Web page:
1787 — Christoph Willibald Gluck dies

Most famous for his operas, Gluck was an Austrian who first came to prominence as a composer in Italy. Later, he moved to Paris, where his works came to synthesise elements of the Italian and French operatic styles, invigorating the form. One of the most important elements of his approach was to diminish the importance of the singers in favour of a greater concentration on the actual story being related.

His most famous opera is probably Orfeo ed Euridice, first performed in 1762, which showed early moves in his reformist direction. Later works, such as Alceste (1767) and Paride ed Elena (1770), were even more innovative. At the time of his death, Gluck had created 35 full-length operas, plus a number of shorter works and ballets. The composer most directly influenced by him was probably Antonio Salieri, but his reach is great – Mozart, Berlioz and Wagner, among others, all cited him as an influence on their work.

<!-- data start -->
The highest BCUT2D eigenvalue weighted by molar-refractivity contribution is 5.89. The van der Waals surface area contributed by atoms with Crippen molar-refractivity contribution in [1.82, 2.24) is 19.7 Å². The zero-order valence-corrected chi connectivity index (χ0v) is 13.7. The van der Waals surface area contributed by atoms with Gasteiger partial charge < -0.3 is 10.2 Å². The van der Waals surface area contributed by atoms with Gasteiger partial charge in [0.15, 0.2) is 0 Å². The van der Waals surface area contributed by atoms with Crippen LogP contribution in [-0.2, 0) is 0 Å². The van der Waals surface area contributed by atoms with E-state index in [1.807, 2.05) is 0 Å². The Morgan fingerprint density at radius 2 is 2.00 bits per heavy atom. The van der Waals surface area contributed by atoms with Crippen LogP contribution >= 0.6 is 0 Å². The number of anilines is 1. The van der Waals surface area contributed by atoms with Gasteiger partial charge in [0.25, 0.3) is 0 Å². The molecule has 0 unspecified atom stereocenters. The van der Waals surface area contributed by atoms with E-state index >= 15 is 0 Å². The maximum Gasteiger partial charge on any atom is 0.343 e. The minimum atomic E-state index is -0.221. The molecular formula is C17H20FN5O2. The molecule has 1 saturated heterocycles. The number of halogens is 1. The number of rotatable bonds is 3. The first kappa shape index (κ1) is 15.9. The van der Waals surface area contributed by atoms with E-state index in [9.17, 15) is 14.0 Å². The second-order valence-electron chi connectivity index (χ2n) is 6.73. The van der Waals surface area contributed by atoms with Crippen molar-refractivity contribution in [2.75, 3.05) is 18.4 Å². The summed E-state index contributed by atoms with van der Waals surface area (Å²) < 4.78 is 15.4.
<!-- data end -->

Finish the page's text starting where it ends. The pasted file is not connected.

Referenced in:

Decomposing Composers — Monty Python